Senate Pension & Health Benefits Bill Vote

Coverage of the Senate’s vote on a bill that will significantly raise public workers contributions to their pension and health benefits. Unions are vehemently opposed because the bill will limit collective bargaining over health care. The bill is also being heard in the Assembly.

NEWS STORY: Senate Votes on Pension & Health Benefits Reform Bill

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23 Responses to Senate Pension & Health Benefits Bill Vote

  1. Stephanie Reid says:

    I am a County Correction Sergeant. The price of gas, food, milk and even water has rose. Taxes are through the roof, the highest in the country, in this state – which I am forced to pay. But I have not received a raise in over 3 years now. Struggling just to keep up with the cost of living; not live comfortably, but keep from drowning and losing all that I have worked for. Governor Christie and his “croonies” are poor excuses for New Jersey leaders. How would they feel if they had to worry about who was going to keep the murders, robbers, pediphiles, etc away from THEIR families? What will they do if THEIR house is on fire and no one responds to help save THEIR loved ones? How will they feel if THEIR children go to school and fail or come out the dumbest in their class because of poor quality teachers? Gov. Christie and his “croonies” need to think about some of this because people are not going to give 100% when they’re taking 75% of it away to keep their pockets full and fat. I realize that their political seats are not up for election just yet, but I sure hope that Gov. Christie, Senator Sweeney and all the other “croonies” that are putting the hard working people of the middle class in the poor house remember one thing – when their re-election comes up, WE WILL REMEMBER IN NOVEMBER!!!!!

    • Are you kidding me? says:

      You are so right. We will remember in November and each election to come after. I have 19 years and 7 months in the pension. I am royally done for if this bill is passed. Like you, we have not received a rase in several years. We are now under a dictatorship not a democracy. This is union busting in the worst and most obvious form. Public employees are not “greedy” as once mentioned. We are hard working, underpaid, dedicated employees. Just because they cannot adjust their spending, we are the fall guys carrying all of the burden. We, the middle class, pay the majority of the taxes while the rich get more breaks. The only ones who are backing any of this are the rich. The voice of the middle class has been bought by the clinging of coins.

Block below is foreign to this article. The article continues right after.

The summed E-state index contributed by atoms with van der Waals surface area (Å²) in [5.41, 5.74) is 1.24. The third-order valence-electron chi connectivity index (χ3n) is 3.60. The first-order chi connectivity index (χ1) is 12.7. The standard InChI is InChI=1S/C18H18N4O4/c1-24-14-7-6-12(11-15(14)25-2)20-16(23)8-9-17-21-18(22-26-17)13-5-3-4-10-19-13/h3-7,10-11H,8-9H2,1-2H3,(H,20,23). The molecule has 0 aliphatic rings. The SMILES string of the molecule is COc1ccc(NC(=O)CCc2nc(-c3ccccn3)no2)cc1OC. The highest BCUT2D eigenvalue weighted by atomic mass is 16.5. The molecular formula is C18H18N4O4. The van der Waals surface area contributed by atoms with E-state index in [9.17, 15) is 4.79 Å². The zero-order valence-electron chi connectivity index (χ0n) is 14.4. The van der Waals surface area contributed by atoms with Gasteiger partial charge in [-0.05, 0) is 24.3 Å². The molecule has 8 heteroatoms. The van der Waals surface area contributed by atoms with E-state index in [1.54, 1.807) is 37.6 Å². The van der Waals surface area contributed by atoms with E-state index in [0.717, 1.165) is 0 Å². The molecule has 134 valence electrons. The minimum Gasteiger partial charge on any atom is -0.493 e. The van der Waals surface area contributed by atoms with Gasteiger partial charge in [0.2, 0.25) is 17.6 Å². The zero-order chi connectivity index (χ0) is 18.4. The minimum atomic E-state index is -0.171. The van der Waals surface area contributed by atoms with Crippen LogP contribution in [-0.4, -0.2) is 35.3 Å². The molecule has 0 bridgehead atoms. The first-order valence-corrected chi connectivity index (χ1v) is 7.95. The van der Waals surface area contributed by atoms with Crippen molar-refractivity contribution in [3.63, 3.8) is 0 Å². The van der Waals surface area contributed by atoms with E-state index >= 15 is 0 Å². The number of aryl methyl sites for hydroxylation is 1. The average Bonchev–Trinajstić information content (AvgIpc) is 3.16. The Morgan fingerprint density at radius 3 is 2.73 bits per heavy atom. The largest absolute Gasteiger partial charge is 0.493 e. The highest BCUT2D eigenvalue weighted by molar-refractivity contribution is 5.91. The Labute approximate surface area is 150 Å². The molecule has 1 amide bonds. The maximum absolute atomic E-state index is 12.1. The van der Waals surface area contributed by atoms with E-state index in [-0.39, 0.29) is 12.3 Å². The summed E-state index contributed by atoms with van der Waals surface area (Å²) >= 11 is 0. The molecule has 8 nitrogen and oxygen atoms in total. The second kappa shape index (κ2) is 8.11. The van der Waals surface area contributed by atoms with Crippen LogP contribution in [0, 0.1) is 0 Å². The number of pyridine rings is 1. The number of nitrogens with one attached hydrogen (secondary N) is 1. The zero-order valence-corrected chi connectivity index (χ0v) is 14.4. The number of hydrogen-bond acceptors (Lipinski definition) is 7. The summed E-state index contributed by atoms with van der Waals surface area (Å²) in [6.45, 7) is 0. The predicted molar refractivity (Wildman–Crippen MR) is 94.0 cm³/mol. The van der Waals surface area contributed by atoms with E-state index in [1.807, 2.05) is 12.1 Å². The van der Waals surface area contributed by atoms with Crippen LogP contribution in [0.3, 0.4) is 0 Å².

• frank says:

      you can tell your profession by your incorrect grammar – get over it – the State is broke

  2. Phil says:

    After the public worker benefit/ pension reform will Governor Christie address that all public works projects have to “prevailing wage” costing NJ taxpayers for say Iron workers in Atlantic county over $70.00 an hour per worker for pay and benefits. By letting the public bids go out without the “prevailing wage” clause I believe more road construction projects will be able to be completed.

    • Mike says:

      I have worked as a Davis Bacon Compliance officer for several federal projects in New York City and some of the rates workers recieve are pretty astronomical. (Davis Bacon is the name of the Federal version of the law.)

      While I agree that these fees are a bit rediculous, labor costs (in direct compensation) only amount to about a 1/10 to 1/5 of the actual cost of the project. (While material, fuel, equipment and other associated costs make up the rest.)

      An organization that sued the federal government over the law estimates that repleaing the law would save (federal) taxpayers a billions a year. So state construction cost savings would be proportionately much less.

  3. Ryan Postman says:

    This bill is going through too fast with not enough collective bargaining occurring. I have spoke to my legislators and they have not even had time to read the bill. I was informing them about some of the aspects of the bill. Legislators should have been spending this entire weekend working together , a study session if you will, to understand all the ins and outs of the bill. Something does need to be done to fix the problem but this fix is too quick and too unclear for the citizens of New Jersey to understand.

    We need more time to find an appropriate solution.

    Nothing this important should been done hastily .

  4. john says: